Ferrari’s belated adoption of a rear mid-engined layout for its flagship supercar in 1973 defined a new era for the Maranello company, one celebrated by this compilation of the greatest cars we’ve featured from the Seventies to the Nineties. Of course, for all its virtues of race-car-like engine design and mechanical layout, the 365 GT4 Berlinetta Boxer didn’t signal the end of the front-engined grand tourer upon which Ferrari built its reputation, as the 456 and 550 would demonstrate.
This was a hugely important era for Ferrari as it transitioned from making a few hundred examples of each model to turning them out by the thousand. But volume production failed to dilute what made the cars with the Prancing Horse so special.
Take the 208 and 308, first with radical Bertone styling then later with classically voluptuous lines by Pininfarina, this line did more to popularise the marque than any other, bringing the mid-engined Dino V6 idea into the Seventies with an extra couple of cylinders and an armful of practical usability. With a modest 160-230bhp they appeared short on bar-room boastable vital statistics, but for anyone who enjoyed driving, the Ferrari magic bubbled vigorously through the steering wheel, pedals and seat of their pants. I still smile when I remember by first drive in a 308 GTB, and can still feel the joy from every time I asked it to dive from one challenging bend into the next.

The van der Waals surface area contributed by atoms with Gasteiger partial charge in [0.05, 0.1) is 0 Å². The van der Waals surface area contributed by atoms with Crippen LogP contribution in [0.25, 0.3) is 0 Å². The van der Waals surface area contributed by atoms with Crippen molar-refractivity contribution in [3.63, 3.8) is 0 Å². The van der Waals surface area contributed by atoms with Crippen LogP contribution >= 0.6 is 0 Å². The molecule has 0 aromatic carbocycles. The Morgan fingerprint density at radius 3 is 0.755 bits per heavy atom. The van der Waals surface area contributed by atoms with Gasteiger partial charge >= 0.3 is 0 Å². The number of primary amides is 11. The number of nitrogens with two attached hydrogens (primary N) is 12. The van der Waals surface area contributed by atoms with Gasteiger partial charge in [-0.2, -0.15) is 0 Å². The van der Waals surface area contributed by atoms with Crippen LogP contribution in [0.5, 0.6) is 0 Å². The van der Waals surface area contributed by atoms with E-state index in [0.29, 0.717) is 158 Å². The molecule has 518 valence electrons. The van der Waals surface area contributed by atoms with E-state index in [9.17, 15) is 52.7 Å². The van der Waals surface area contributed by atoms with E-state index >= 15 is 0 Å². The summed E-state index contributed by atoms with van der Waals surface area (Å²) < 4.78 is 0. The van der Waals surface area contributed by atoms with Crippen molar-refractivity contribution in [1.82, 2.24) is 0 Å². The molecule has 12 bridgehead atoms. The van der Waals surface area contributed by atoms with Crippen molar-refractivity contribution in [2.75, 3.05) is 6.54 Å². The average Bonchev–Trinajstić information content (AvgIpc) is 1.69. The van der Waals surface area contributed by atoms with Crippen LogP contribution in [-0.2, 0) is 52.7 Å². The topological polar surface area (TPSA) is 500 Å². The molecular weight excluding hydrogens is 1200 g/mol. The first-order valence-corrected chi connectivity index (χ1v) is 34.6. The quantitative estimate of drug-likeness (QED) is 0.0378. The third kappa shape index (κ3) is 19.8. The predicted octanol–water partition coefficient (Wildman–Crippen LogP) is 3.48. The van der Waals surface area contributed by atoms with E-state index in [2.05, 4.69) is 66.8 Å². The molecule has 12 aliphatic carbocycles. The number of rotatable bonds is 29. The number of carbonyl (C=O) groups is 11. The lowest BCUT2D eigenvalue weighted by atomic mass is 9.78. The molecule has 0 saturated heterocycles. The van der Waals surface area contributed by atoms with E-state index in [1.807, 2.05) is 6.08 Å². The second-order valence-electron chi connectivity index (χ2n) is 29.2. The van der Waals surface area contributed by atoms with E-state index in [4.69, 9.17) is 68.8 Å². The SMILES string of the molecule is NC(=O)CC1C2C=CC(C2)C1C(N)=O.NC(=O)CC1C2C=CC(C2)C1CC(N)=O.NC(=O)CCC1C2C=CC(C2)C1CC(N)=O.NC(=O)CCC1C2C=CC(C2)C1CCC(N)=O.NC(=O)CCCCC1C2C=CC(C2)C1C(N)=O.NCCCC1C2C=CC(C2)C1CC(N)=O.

Memories of driving an F40 bring out more extreme emotions, and just writing this has sent a tingle through my body that started somewhere down the nape of my neck. That searingly-hot day in southern California back in 2000 will be burned into my memory chip for the rest of my days. Before or since I’ve never experienced such pure and communicative steering, such immediacy of chassis response and such kidney-squashing acceleration. But above the visceral thrill of it, it was that purity of design philosophy and race-car minimalism that left me feeling that this was by far the greatest road-going distillation of what Ferrari means since the 250 GTO of 1962.
So I hope you enjoy getting to know the greatest classic Ferraris of the modern era. We’ve certainly had a great time finding out on your behalf.
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